The conjoined twins, Uwenzile and Uyihlelile Shilongonyane, from Big Bend in Swaziland who underwent a successful six-hour separation operation last Saturday, are in a stable condition in the paediatric intensive care unit at Netcare Unitas Hospital in Centurion, Pretoria.
Dr Marleen Engelbrecht, the paediatrician who is responsible for their care at the hospital, says that she is gratified with the progress that the twins, who were born prematurely at 36 weeks, have made since their surgery. “Uwenzile and Uyihlelile are no longer being fed intravenously and their bodily functions are all working healthily,” she reported.
Pic: Nineteen-year-old Bongekile Simelane, mother of conjoined twins Uwenzile and Uyihlelile who were recently separated at Netcare Unitas Hospital, watches over her babies in the paediatric intensive care unit at the hospital.
Dr Engelbrecht pointed out that the operation was a major one for the two tiny babies and they are still being ventilated and closely monitored. Paying tribute to the nursing professionals and support staff in the paediatric intensive care unit “who have embraced the family and have as always gone well beyond the call of duty in caring for their young charges. We are all looking forward to the twins getting to a stage where their doting parents can hold them,” she added.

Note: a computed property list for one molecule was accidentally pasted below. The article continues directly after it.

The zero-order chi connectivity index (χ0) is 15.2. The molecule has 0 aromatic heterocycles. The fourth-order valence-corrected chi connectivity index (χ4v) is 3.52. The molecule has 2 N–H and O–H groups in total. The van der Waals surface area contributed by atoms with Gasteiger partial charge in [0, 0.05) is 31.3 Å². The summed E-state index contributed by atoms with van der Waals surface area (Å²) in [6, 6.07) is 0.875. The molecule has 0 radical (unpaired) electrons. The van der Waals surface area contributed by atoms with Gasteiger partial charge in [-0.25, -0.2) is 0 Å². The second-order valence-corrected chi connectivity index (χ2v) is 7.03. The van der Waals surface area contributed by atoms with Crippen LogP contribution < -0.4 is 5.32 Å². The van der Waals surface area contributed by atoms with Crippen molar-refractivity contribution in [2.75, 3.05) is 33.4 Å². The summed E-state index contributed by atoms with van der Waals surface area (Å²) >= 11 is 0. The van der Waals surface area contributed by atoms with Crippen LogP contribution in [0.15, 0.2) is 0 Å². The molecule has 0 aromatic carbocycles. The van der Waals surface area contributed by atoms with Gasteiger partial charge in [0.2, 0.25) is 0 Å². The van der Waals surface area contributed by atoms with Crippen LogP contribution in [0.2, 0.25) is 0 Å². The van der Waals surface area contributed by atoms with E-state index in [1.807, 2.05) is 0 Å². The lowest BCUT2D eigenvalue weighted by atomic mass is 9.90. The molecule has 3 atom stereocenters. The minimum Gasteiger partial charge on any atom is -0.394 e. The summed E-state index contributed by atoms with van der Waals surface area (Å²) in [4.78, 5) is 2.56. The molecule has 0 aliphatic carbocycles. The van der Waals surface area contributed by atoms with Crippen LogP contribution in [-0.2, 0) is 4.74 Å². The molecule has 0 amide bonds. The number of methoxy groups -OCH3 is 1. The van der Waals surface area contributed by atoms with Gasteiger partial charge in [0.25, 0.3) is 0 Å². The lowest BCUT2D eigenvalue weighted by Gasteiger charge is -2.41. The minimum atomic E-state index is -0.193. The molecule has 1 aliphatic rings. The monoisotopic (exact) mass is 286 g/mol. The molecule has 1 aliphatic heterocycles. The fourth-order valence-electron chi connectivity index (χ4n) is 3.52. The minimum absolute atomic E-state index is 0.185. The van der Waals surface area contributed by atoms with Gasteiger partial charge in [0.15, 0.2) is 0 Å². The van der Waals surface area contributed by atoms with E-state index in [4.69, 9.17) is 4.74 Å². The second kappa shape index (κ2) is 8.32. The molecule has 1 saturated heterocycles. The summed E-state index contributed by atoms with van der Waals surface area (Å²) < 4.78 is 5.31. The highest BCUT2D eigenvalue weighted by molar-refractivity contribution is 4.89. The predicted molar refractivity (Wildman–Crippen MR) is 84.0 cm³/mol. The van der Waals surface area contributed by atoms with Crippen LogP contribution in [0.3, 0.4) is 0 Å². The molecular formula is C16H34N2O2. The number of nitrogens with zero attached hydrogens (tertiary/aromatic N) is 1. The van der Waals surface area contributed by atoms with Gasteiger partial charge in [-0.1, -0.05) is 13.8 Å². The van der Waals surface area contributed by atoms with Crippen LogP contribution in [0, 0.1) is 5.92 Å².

Pic: Enrolled Nurse Portia Mabuela (left) offers some caring support to mother, Bongekile Simelane, and father, Mbongeni Sihlongonyane, of conjoined twins Uwenzile and Uyihlelile, who were recently separated by a specialist team at Netcare Unitas Hospital.
Parents, Bongekile Simelane and Mbongeni Sihlongonyane are happy and relieved that the operation has been successfully completed and that their precious twins are recovering well. The Swaziland Government’s Phalala Fund is funding the twins’ medical care. Dr Tony de Coito, managing director of Healthshare Health Solutions, which administers the fund for the Swaziland Ministry of Health, said they were delighted that the procedure to separate Uwenzile and Uyihlelile Shilongonyane went well.
“We are thrilled that the twins are making good progress, but having been born prematurely and undergone a major surgery, they still have a long road to go to full recovery. We are pleased that we were able to assist the family and find them such outstanding medical care in South Africa,” Dr De Coito added.
“I would like to thank the doctors, nursing and support staff who were involved in the operation and in the follow-up treatment and care of the babies.”
Netcare Unitas Hospital’s general manager, Robert Jordaan, said that the hospital would update the public once the twins were transferred to the general paediatric ward.
Issued by: Martina Nicholson Associates (MNA) on behalf of Netcare Unitas Hospital
Contact: Martina Nicholson, Graeme Swinney, Meggan Saville, or Pieter Rossouw
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